I would not have guessed when I woke up on Friday morning that in a few hours I would be sat in church listening to a singer backed by a 20-piece 'Orchestral Fusion Band,' performing a song about a little boy being molested by a priest. But in fact, this and several other similarly uncanny numbers were in store for me upon attending what is apparently the annual outing of Tonic Fold at St Paul's church in Covent Garden. This large and lavishly orchestrated musical collective is at the service of the tunes and obvious passion of composer/pianist Shane Cullinan, and delivers as peculiar a blend of classical instrumentation, pop sensibility and socio-political pathos as one is likely to find this side of a certain erstwhile rock musical about the denizens of New York's East Village.
I enjoy seeing things about which I have no prior knowledge and, except for a bit of quick web research, this was the case here. So the sweeping, cinematic quality of the music was a pleasant surprise, as it in turns emphasised and (boldly) contrasted with the sacro-sanctity of the venue. Tonic Fold seems to have quite an enthusiastic following as well, and they were out in force for the group, rewarding them with whoops of approval and only the second standing ovation I have ever witnessed in London; and the first, I assure you, I've ever seen erupt out from behind the pews of a house of worship.
The songs seem at first to belong to the pop genre. Some of the online material about them uses the word 'funk,' however the music and the band for that matter, are too clean cut and pretty for this label. But the orchestrations are what is on show here; grand mixtures made delightfully unusual, even at moments eccentric, by the inventive use of alternately biting and lyrical string parts, thumping upright bass and blasts of brass, along with the more usual pop elements of trap set and electric guitar. Although all the musicians were professionally virtuosic, there were some particularly well executed licks by first fiddler Kate O'Connor. The two instrumental works were energetically ornate and thrilling.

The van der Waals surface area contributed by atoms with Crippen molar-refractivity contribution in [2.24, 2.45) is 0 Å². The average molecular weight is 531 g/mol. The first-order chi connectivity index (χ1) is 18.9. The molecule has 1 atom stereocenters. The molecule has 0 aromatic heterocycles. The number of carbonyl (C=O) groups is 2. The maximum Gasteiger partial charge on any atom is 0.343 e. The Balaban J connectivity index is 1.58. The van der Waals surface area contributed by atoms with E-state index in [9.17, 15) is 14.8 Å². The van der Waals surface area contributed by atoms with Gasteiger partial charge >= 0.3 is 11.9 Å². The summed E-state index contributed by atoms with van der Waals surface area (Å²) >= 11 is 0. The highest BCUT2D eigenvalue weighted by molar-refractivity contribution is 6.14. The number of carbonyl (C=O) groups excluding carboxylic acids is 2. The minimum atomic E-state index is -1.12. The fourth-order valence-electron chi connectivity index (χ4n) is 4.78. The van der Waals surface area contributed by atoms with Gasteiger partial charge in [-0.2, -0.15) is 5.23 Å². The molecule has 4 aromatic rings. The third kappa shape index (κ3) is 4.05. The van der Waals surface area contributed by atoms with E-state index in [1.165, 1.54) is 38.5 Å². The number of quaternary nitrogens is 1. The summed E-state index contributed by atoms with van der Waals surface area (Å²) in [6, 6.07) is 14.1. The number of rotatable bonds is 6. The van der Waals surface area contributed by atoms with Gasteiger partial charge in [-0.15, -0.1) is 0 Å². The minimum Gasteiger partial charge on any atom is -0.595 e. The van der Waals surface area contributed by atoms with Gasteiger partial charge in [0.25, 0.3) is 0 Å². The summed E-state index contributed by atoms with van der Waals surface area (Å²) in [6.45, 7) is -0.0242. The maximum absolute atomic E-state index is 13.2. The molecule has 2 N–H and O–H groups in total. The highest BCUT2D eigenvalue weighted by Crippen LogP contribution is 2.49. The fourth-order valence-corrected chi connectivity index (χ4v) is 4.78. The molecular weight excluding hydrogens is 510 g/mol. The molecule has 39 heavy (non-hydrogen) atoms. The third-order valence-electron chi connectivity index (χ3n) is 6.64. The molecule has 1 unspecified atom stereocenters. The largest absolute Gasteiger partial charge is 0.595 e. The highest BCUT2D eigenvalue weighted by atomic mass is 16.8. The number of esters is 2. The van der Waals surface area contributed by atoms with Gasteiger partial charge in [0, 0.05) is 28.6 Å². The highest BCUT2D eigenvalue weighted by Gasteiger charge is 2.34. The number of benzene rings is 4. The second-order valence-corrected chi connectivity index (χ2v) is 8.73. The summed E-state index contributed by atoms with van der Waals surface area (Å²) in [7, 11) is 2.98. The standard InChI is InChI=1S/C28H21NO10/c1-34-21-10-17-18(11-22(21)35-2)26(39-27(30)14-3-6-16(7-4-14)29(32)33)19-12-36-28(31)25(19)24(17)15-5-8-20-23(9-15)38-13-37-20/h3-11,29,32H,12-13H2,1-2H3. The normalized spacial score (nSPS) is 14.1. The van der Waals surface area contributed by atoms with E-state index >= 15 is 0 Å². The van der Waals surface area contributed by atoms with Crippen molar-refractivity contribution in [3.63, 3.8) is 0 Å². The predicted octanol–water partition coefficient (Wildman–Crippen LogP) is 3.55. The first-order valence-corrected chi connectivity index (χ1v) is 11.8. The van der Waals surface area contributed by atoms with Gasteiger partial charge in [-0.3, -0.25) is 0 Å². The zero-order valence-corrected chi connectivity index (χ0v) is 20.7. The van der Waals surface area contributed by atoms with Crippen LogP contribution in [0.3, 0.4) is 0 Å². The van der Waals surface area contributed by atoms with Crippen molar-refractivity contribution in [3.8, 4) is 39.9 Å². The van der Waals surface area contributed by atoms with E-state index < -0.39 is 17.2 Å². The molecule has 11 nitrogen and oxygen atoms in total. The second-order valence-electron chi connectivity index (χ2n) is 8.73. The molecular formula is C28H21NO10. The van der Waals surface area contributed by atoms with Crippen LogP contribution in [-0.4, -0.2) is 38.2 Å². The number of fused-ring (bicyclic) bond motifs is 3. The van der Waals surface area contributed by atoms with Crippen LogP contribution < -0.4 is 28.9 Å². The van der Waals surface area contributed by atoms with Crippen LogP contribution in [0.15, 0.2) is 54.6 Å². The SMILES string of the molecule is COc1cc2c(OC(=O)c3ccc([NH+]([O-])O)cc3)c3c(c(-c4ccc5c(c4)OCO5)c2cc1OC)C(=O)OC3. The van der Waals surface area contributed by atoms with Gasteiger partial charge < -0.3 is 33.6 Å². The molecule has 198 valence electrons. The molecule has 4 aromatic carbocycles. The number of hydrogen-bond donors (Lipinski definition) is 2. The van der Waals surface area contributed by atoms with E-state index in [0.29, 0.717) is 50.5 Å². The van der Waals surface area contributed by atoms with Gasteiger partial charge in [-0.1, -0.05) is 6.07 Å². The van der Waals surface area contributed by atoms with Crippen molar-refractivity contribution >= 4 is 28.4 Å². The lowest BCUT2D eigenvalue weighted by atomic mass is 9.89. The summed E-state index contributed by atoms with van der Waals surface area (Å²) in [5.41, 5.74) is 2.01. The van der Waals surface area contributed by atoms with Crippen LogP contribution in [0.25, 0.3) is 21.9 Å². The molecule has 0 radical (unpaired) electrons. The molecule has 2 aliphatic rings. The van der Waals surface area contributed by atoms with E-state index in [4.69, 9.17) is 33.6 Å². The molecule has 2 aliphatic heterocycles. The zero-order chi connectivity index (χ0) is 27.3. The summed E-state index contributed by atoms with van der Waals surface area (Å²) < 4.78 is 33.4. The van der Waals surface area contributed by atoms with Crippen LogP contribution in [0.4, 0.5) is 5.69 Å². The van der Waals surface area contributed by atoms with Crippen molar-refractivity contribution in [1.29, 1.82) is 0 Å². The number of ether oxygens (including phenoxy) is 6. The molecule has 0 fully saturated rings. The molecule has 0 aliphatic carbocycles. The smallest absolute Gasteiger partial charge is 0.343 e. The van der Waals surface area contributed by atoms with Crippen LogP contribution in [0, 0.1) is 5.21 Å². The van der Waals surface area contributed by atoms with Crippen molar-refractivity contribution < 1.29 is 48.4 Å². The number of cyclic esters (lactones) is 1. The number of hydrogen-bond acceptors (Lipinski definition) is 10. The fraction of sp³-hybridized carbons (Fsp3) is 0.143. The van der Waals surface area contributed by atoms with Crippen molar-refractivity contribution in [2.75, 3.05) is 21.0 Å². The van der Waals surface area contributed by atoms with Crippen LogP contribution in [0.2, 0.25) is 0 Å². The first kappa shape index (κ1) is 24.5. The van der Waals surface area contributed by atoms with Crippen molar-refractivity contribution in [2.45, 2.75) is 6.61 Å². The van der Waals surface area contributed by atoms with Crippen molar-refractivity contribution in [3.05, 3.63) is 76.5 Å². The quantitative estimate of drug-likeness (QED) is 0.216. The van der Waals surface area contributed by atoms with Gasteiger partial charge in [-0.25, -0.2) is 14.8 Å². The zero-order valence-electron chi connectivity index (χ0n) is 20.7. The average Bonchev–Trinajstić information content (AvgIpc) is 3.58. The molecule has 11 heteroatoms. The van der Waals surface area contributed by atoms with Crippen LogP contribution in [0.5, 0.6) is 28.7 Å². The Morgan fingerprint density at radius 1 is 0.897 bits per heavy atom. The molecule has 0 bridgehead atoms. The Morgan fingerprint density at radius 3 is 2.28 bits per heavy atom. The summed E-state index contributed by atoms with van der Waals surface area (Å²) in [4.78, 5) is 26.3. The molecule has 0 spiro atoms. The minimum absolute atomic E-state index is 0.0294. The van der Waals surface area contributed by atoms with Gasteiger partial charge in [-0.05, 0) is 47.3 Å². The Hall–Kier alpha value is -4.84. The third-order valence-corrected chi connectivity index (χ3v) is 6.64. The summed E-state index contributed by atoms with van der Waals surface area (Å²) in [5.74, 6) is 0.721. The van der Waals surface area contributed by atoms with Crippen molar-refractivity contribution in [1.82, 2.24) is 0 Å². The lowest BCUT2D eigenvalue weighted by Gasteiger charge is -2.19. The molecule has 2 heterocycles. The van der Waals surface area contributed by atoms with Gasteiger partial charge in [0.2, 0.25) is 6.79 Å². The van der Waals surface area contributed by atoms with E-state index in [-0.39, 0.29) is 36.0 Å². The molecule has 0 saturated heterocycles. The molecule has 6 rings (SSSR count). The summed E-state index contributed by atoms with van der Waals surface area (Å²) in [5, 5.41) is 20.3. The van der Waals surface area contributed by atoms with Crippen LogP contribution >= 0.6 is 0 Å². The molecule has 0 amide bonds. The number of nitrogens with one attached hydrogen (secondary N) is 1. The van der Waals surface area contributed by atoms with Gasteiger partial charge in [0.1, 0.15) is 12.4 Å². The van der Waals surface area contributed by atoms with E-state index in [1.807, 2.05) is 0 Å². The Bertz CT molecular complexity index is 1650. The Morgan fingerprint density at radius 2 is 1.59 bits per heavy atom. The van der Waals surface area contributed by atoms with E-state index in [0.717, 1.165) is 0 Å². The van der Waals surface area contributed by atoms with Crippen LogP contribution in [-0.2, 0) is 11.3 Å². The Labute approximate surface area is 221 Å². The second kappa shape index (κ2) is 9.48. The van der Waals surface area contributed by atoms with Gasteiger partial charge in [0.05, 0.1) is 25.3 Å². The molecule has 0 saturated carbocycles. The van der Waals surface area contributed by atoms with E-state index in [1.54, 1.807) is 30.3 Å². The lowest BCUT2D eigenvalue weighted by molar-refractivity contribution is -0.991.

However the content of the lyrics, which I would not have fully understood - this having more to do, I suspect, with the acoustics of the space than the serviceable delivery of singers Tamsin Stewart, Andrew Derbyshire, Richard Wilson and Claire O'Brien - had Mr Cullinan not helpfully narrated them for us in rambling explications between numbers, quite peaked my interest. At first, I did not agree with his assertion that it is sometimes 'important' to explain where songs come from, but by the end I couldn't wait to see what the next improbable subject of the Cullinanian musical universe would be.
Along with the aforementioned priest-sex-scandal ditty, there was a chaplin-esque shopkeeper who falls in love with a homeless girl, a retort against composers (I presume of the Jamaican Dance Hall and Gangsta Rap variety?) that persist in populating their work with homophobic lyrics, and (my favourite) a re-working of the plot of the musical Oklahoma called Judd, in which the antihero Judd Fry actually murders the prairie-girl heroine. Full disclosure: Having grown up in Oklahoma and thus having been subjected to the Rogers and Hammerstein classic more times than is healthy for anyone, I have often secretly harboured this last fantasy myself.
The musical compositions that followed these narrative explanations did not always seem to quite fit with the topic, but as Mr Cullinan said himself, he cannot always be expected to write about love found and foundered (I paraphrase). And after all, life doesn't always seem to fit with itself does it? I hope he keeps on with his musical and lyrical innovations, for the energy, sincerity and sheer pluck Shane Cullinan brings to his quirky work - apparent also in the obvious affection shown to him by the crowd and his fellow musicians - was as warmly inspiring as the flourishes of music he and Tonic Fold sent swirling into the night.
Add your review? Have your say, add your review